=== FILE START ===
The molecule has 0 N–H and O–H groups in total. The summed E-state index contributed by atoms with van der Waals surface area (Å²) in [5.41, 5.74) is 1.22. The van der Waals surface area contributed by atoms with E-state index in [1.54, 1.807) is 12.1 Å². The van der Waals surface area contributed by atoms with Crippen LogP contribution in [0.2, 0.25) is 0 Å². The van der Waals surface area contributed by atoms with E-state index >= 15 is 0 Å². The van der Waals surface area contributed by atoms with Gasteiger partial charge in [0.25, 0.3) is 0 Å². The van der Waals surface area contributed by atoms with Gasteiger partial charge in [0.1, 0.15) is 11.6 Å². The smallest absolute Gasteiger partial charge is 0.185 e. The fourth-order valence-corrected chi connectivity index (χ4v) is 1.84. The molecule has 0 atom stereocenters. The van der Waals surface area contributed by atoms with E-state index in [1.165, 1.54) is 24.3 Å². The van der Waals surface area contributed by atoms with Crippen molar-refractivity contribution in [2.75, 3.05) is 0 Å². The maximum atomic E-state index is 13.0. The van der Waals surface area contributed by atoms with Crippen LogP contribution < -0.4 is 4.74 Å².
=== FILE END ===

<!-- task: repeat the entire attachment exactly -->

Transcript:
The molecule has 0 N–H and O–H groups in total. The summed E-state index contributed by atoms with van der Waals surface area (Å²) in [5.41, 5.74) is 1.22. The van der Waals surface area contributed by atoms with E-state index in [1.54, 1.807) is 12.1 Å². The van der Waals surface area contributed by atoms with Crippen LogP contribution in [0.2, 0.25) is 0 Å². The van der Waals surface area contributed by atoms with E-state index >= 15 is 0 Å². The van der Waals surface area contributed by atoms with Gasteiger partial charge in [0.25, 0.3) is 0 Å². The van der Waals surface area contributed by atoms with Gasteiger partial charge in [0.1, 0.15) is 11.6 Å². The smallest absolute Gasteiger partial charge is 0.185 e. The fourth-order valence-corrected chi connectivity index (χ4v) is 1.84. The molecule has 0 atom stereocenters. The van der Waals surface area contributed by atoms with E-state index in [1.165, 1.54) is 24.3 Å². The van der Waals surface area contributed by atoms with Crippen molar-refractivity contribution in [2.75, 3.05) is 0 Å². The maximum atomic E-state index is 13.0. The van der Waals surface area contributed by atoms with Crippen LogP contribution < -0.4 is 4.74 Å².